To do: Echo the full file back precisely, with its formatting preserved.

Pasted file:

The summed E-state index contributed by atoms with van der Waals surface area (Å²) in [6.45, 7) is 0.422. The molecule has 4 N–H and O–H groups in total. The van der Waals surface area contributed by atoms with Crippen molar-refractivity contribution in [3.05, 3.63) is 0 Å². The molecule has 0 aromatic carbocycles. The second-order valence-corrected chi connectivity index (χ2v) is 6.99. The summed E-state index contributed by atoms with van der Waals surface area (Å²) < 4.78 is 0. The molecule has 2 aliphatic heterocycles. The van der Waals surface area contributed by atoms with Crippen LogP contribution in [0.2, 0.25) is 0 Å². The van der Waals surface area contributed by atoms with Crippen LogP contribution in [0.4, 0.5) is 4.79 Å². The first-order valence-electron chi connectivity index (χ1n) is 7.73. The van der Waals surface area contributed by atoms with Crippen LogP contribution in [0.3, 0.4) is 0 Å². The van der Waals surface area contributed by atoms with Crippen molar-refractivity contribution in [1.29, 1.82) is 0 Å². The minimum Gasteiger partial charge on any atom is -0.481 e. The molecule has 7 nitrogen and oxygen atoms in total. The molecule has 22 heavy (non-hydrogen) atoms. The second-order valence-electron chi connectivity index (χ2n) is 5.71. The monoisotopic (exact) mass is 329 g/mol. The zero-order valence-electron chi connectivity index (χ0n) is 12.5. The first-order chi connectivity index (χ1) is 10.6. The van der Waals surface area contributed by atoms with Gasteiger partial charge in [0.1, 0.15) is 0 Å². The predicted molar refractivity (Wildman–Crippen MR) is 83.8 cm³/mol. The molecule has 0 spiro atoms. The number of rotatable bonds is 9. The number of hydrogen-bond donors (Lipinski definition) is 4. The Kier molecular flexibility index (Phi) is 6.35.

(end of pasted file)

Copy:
The summed E-state index contributed by atoms with van der Waals surface area (Å²) in [6.45, 7) is 0.422. The molecule has 4 N–H and O–H groups in total. The van der Waals surface area contributed by atoms with Crippen molar-refractivity contribution in [3.05, 3.63) is 0 Å². The molecule has 0 aromatic carbocycles. The second-order valence-corrected chi connectivity index (χ2v) is 6.99. The summed E-state index contributed by atoms with van der Waals surface area (Å²) < 4.78 is 0. The molecule has 2 aliphatic heterocycles. The van der Waals surface area contributed by atoms with Crippen LogP contribution in [0.2, 0.25) is 0 Å². The van der Waals surface area contributed by atoms with Crippen LogP contribution in [0.4, 0.5) is 4.79 Å². The first-order valence-electron chi connectivity index (χ1n) is 7.73. The van der Waals surface area contributed by atoms with Crippen LogP contribution in [0.3, 0.4) is 0 Å². The van der Waals surface area contributed by atoms with Crippen molar-refractivity contribution in [1.29, 1.82) is 0 Å². The minimum Gasteiger partial charge on any atom is -0.481 e. The molecule has 7 nitrogen and oxygen atoms in total. The molecule has 22 heavy (non-hydrogen) atoms. The second-order valence-electron chi connectivity index (χ2n) is 5.71. The monoisotopic (exact) mass is 329 g/mol. The zero-order valence-electron chi connectivity index (χ0n) is 12.5. The first-order chi connectivity index (χ1) is 10.6. The van der Waals surface area contributed by atoms with Gasteiger partial charge in [0.1, 0.15) is 0 Å². The predicted molar refractivity (Wildman–Crippen MR) is 83.8 cm³/mol. The molecule has 0 spiro atoms. The number of rotatable bonds is 9. The number of hydrogen-bond donors (Lipinski definition) is 4. The Kier molecular flexibility index (Phi) is 6.35.